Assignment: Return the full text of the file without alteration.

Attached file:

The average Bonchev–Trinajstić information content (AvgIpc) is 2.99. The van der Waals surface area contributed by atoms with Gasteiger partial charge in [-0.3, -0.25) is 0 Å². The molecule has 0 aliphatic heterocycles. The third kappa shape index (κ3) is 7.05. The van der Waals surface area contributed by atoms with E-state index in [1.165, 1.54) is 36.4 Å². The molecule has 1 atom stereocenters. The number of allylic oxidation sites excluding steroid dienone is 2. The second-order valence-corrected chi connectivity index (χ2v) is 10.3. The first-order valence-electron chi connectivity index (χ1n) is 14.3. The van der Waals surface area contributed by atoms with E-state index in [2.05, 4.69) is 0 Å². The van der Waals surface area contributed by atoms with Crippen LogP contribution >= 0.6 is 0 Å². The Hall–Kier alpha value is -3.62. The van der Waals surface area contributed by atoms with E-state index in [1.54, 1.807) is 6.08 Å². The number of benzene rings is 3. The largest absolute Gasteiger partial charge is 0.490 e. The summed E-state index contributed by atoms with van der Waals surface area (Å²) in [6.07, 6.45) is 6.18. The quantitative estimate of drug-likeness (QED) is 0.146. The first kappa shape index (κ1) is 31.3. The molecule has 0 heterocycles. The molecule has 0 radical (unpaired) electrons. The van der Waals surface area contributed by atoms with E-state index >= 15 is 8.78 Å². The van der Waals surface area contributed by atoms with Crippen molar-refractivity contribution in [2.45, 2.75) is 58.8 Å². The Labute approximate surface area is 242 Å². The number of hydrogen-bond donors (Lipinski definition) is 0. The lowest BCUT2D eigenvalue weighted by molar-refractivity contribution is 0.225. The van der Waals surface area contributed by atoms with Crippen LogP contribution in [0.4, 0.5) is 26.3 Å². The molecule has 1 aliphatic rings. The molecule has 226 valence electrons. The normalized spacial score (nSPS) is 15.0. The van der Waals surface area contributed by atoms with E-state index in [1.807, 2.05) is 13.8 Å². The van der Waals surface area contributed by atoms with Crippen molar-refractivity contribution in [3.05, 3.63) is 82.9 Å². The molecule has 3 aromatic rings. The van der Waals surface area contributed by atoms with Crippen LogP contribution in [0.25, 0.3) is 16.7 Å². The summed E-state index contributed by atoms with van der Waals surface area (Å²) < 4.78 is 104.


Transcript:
The average Bonchev–Trinajstić information content (AvgIpc) is 2.99. The van der Waals surface area contributed by atoms with Gasteiger partial charge in [-0.3, -0.25) is 0 Å². The molecule has 0 aliphatic heterocycles. The third kappa shape index (κ3) is 7.05. The van der Waals surface area contributed by atoms with E-state index in [1.165, 1.54) is 36.4 Å². The molecule has 1 atom stereocenters. The number of allylic oxidation sites excluding steroid dienone is 2. The second-order valence-corrected chi connectivity index (χ2v) is 10.3. The first-order valence-electron chi connectivity index (χ1n) is 14.3. The van der Waals surface area contributed by atoms with E-state index in [2.05, 4.69) is 0 Å². The van der Waals surface area contributed by atoms with Crippen LogP contribution >= 0.6 is 0 Å². The Hall–Kier alpha value is -3.62. The van der Waals surface area contributed by atoms with E-state index in [1.54, 1.807) is 6.08 Å². The number of benzene rings is 3. The largest absolute Gasteiger partial charge is 0.490 e. The summed E-state index contributed by atoms with van der Waals surface area (Å²) in [6.07, 6.45) is 6.18. The quantitative estimate of drug-likeness (QED) is 0.146. The first kappa shape index (κ1) is 31.3. The molecule has 0 heterocycles. The molecule has 0 radical (unpaired) electrons. The van der Waals surface area contributed by atoms with E-state index >= 15 is 8.78 Å². The van der Waals surface area contributed by atoms with Crippen molar-refractivity contribution in [2.45, 2.75) is 58.8 Å². The Labute approximate surface area is 242 Å². The number of hydrogen-bond donors (Lipinski definition) is 0. The lowest BCUT2D eigenvalue weighted by molar-refractivity contribution is 0.225. The van der Waals surface area contributed by atoms with Crippen LogP contribution in [0.4, 0.5) is 26.3 Å². The molecule has 1 aliphatic rings. The molecule has 226 valence electrons. The normalized spacial score (nSPS) is 15.0. The van der Waals surface area contributed by atoms with E-state index in [1.807, 2.05) is 13.8 Å². The van der Waals surface area contributed by atoms with Crippen molar-refractivity contribution in [3.05, 3.63) is 82.9 Å². The molecule has 3 aromatic rings. The van der Waals surface area contributed by atoms with Crippen LogP contribution in [0.25, 0.3) is 16.7 Å². The summed E-state index contributed by atoms with van der Waals surface area (Å²) < 4.78 is 104.